After initial success with a trial group of restaurants, Laguna Hills and neighboring cities of Aliso Viejo, Dana Point, Laguna Niguel, Tustin, San Juan Capistrano, San Clemente, and Rancho Santa Margarita decided to take advantage of a grant program that would enable them to jointly undertake a food waste recycling program. All eight cities use the same exclusive hauler and all have a voluntary commercial recycling program. These cities and their solid waste service provider, CR&R, together applied for and received a $400,000 grant from the Orange County Waste and Recycling Department to coordinate a joint regional food scrap recycling program. It mainly involved restaurants, but also a few other food-related businesses. San Clemente served lead city for the project.

The participating cities primarily sought restaurants to participate in the pilot program that were the largest food waste generators. They focused on restaurants responsible for paying their own solid waste collection bills that would have a greater, direct financial incentive to save on waste collection costs. In addition to restaurants, the pilot program also included some hotels, markets and a farmers market held weekly at the Laguna Hills Mall.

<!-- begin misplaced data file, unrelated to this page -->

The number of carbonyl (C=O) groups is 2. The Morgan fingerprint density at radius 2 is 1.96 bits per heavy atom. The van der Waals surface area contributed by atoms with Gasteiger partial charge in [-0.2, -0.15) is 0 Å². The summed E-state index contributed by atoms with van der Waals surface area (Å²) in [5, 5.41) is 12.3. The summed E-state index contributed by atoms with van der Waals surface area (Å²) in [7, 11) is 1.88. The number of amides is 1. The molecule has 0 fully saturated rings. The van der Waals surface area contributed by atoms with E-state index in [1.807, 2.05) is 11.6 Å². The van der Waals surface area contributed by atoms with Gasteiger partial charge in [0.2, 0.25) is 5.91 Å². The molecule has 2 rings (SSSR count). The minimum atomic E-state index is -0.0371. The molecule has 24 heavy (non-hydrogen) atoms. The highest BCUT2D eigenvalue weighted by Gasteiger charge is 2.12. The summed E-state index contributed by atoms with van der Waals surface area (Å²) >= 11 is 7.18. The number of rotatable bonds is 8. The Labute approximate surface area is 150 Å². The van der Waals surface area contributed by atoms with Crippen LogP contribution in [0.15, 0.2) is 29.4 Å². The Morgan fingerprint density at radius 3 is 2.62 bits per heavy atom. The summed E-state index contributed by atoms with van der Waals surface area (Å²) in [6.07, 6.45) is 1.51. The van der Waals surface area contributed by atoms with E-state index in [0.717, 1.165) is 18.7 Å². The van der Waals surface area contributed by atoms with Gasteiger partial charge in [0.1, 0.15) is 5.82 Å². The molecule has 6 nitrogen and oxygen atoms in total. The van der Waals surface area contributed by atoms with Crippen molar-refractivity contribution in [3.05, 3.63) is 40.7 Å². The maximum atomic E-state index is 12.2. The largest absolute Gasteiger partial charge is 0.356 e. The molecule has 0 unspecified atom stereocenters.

The pilot program, which is voluntary and free to the participating restaurants and other food-related businesses, involves considerable mentoring by the recycling staff. For example, the food-related businesses receive free indoor and outdoor bins for food scrap collection. Posters and flyers help restaurants educate and remind their staff on proper collection of food waste. In addition, regular visits to the restaurants and food businesses by city and hauler staff helped to stimulate ongoing participation.

In-house recycling coordinators in each participating city initiated and monitor participation. In fact, having a lead staff person in each city is a key element to the program’s success. In addition, CR&R allocates staff time on a regular basis to monitor the quality (contamination level) of recycled food waste and keep statistics on recycling volumes. The eight cities meet monthly with a representative from the hauler to review the status of the program and share data on the amount of recycled food waste collected.

Since the joint program began in April 2010, participating restaurants in San Clemente have reduced landfilling over 90 tons of food waste. Participating restaurants in Laguna Hills have reduced landfilling over 120 tons of food waste. Some participating restaurants reduced the amount of food waste going to disposal, and thus their monthly solid waste collection bill, by 50 percent.

The eight cities plan to continue the food scrap recycling program after the grant ends at the end of 2011. At that time, however, they may charge a fee for the recycling service. Analysis is currently underway on a possible fee structure, as well as consideration of whether to expand the food waste recycling program to residential customers.



Compiled April 2011

This story was prepared in partnership with the California Department of Resources, Recycling and Recovery (CalRecycle).